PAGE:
When homes are boarded up and taken over by the bank, the neighbors know well the decay, crime and danger that can follow
by Georgia Pabst for The Milwaukee Journal Sentinel
November 23, 2009
Seven years ago the Greater New Birth Church built a new house of worship that's a bright and sturdy structure on the corner of N. 22nd and W. Center streets.
The needs for food, jobs and counseling have remained the same for the church, which was designed to serve the low-income Amani neighborhood, youth pastor Willie Davis said.
What has changed, he said, is the growing foreclosure crisis that's cast a shadow over the neighborhood. More and more homes have been boarded up and abandoned, left to decay and serve as magnets for crime, vandalism and growing fears for those who remain.
An estimated 80 homes within a six-block radius of the church have been boarded up or abandoned, he and others who walked and surveyed the neighborhood said.
"The foreclosures combined with job layoffs have been devastating," said Bishop R.J. Burt, the leader of the church.
The crisis takes its toll on families, especially young people, who have come to him scared and feeling helpless, Davis said. He recalls a young man who told him tearfully that his mother said he should keep his toothbrush and clothes in his locker at school because she couldn't be sure where they would be staying that night.
Or the 8-year-old girl who was shaking and terrified when she asked him if he could take her and her mom to their car because of the drunks and crack heads who were lurking around abandoned houses near them.
Davis, along with bankers, Realtors, city officials and others discussed the impact of foreclosed and boarded-up homes on residents, neighborhoods and the city at a hearing last week held by Common Ground and attended by nearly 250.
Common Ground is a four-county, diverse organization of more than 50 religious and community groups that organized last year to work on political, nonpartisan issues.
With 160 volunteers, Common Ground did several neighborhood walks around Amani and other areas, knocked on 400 doors and spoke to more than 100 residents who voiced their concerns about the problems foreclosed and abandoned homes cause, said the Rev. Jean Down, associate pastor of Immanuel Presbyterian Church.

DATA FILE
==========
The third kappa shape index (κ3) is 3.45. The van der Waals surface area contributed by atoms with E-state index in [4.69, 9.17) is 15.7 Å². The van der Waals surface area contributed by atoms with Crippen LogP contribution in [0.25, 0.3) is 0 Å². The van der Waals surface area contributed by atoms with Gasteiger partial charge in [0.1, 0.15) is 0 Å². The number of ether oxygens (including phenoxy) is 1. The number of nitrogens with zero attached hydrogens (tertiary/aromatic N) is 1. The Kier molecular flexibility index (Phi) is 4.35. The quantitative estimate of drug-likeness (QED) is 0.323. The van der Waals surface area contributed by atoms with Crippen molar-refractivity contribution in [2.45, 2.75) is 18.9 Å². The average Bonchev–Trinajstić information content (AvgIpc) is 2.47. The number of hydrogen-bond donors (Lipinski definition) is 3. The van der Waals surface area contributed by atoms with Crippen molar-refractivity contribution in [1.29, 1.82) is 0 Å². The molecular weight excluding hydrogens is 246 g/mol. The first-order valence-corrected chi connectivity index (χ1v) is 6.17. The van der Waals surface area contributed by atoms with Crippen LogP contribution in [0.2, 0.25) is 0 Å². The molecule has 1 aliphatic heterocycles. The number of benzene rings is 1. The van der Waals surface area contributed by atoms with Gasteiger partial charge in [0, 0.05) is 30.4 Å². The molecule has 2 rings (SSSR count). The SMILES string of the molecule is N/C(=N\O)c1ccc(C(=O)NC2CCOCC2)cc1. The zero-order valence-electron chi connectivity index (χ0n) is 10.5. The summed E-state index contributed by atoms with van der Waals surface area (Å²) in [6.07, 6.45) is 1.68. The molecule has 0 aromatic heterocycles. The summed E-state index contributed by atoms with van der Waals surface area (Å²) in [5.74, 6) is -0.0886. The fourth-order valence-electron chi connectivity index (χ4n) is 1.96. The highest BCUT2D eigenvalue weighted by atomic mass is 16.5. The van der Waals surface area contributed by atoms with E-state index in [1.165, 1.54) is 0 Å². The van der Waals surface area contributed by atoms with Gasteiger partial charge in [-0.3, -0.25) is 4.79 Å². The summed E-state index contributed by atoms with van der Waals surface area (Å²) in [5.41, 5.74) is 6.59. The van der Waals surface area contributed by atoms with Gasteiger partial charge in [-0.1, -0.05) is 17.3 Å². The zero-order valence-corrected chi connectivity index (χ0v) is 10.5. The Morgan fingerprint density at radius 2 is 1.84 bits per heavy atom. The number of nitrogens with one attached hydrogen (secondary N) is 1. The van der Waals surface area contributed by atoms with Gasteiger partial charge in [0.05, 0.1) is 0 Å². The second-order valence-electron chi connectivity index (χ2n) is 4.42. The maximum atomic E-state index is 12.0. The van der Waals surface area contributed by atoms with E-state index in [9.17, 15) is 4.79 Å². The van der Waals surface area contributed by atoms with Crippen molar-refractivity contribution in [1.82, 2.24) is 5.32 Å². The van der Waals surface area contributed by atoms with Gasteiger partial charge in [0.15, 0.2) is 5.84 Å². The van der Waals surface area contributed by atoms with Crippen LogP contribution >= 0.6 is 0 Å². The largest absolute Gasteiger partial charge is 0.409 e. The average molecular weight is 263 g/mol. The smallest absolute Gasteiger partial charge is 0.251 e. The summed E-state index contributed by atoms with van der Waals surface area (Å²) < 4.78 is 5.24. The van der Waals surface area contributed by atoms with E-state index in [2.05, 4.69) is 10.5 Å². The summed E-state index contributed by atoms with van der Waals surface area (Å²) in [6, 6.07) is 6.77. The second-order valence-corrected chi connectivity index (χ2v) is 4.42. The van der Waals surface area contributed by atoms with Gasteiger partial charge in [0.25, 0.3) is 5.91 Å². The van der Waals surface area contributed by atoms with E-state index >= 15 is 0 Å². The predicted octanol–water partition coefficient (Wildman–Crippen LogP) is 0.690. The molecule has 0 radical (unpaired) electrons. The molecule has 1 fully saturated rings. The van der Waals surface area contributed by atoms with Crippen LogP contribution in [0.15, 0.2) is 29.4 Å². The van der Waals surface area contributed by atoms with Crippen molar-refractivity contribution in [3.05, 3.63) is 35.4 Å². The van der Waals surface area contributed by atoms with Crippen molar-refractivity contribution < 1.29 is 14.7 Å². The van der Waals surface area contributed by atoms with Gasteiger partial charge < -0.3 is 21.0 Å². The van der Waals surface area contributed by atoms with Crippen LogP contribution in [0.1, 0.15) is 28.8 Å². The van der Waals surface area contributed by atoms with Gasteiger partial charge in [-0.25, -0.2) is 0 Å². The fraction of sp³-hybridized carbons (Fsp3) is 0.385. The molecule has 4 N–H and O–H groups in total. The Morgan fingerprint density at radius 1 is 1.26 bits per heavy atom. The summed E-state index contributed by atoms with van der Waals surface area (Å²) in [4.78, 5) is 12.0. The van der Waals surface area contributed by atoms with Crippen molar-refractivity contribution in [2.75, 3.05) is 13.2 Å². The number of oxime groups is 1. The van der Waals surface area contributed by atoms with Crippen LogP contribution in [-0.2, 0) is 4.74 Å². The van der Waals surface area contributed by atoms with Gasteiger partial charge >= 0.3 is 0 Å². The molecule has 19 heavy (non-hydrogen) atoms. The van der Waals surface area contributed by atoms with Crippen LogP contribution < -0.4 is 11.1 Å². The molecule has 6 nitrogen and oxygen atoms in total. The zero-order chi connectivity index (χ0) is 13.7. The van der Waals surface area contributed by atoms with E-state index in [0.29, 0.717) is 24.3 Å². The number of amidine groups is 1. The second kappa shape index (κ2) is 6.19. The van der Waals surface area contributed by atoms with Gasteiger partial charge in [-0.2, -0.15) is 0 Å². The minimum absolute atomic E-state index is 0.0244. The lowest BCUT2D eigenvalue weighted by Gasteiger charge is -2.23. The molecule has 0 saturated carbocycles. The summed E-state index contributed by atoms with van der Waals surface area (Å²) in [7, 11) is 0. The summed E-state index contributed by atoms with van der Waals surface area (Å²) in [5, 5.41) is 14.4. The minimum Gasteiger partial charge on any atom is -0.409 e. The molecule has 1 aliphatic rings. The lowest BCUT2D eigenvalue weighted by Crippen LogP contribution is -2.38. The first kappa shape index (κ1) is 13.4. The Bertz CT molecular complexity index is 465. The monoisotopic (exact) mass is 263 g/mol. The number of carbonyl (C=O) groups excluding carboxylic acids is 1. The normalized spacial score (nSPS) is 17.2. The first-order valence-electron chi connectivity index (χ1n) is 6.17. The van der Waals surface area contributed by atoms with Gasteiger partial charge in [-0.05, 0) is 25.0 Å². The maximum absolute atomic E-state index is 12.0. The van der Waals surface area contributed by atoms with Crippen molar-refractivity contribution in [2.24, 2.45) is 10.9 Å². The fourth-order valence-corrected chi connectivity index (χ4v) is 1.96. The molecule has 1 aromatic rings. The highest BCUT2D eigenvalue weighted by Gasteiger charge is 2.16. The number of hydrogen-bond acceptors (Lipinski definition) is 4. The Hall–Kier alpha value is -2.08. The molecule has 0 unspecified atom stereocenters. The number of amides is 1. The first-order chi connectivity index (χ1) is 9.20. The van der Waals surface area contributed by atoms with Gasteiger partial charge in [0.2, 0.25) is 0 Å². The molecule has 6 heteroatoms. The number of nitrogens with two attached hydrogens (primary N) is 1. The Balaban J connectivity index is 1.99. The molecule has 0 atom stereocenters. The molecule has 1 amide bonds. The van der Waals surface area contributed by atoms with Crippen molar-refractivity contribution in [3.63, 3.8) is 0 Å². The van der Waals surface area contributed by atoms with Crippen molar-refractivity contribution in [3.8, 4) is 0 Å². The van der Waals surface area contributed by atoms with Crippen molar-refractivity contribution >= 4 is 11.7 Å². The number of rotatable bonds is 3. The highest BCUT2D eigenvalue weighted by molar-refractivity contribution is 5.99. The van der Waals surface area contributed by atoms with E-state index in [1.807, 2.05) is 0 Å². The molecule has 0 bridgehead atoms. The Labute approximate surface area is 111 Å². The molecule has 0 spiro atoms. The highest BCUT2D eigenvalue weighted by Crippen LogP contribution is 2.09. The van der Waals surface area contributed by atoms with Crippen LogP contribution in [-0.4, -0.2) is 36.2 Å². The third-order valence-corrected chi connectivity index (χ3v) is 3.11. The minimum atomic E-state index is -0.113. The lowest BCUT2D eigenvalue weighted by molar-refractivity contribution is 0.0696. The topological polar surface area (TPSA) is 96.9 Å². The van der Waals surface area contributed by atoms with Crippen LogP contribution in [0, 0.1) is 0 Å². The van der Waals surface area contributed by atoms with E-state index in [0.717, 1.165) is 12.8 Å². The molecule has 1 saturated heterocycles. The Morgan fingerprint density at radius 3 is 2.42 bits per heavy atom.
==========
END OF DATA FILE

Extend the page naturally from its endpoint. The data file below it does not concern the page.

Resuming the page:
The group then did research on foreclosed homes and their ownership, which rests with large, national banks, she said.
While there were 2,000 foreclosures in Milwaukee County in 2001, there were 6,300 in 2008, and that number is expected to rise to 7,000 in 2009, said Catherine Doyle, chief staff attorney with the Legal Aid Society.
Low-income people, the elderly and women are those who have been hardest hit by foreclosures, she said.
"It's a huge problem," said Ald. Michael Murphy, chairman of the Common Council's Finance and Personnel Committee, in describing the impact on the city. "We're facing a $1 billion impact, which is significant in driving down values and more requests for services on foreclosed properties."
Al Jansen, a Milwaukee firefighter, said empty homes "become treacherous and dangerous places." Dog-fighting rings and meth labs have been found, along with squatters who light fires that can affect neighboring properties, he said.
There have been gas and electric fires in vacant houses, and often the homes are stripped of wire and mechanical devices, he said.
"There's a huge (financial) cost to bear on the city and on the mentality of the city," Jansen said.
Margaret Henningsen, the founder of Legacy Bank in 1999, said that in the late l960s and l970s Milwaukee underwent a similar housing crisis when FHA loans were made "to anyone who could breathe."
"There were more than 8,000 board-ups in four ZIP codes," she said. "I feel like it's déjà vu. It took 30 years to get the community back, and I'm stunned that this is happening again."
She urged the group to "put your money where your mouth is" and to pay attention to where they do their banking because national banks located around the country bought the bundled-up mortgages that helped cause the current situation.
While the problems are dire, the city and others, like Greater New Birth Church, are offering counseling and trying to assist individuals, said Britt and Suzanne Dennik, project manager for the Milwaukee Foreclosure Project Initiative.
To date there have been 313 requests for mediation and 97% have worked out modifications to their loans, she said.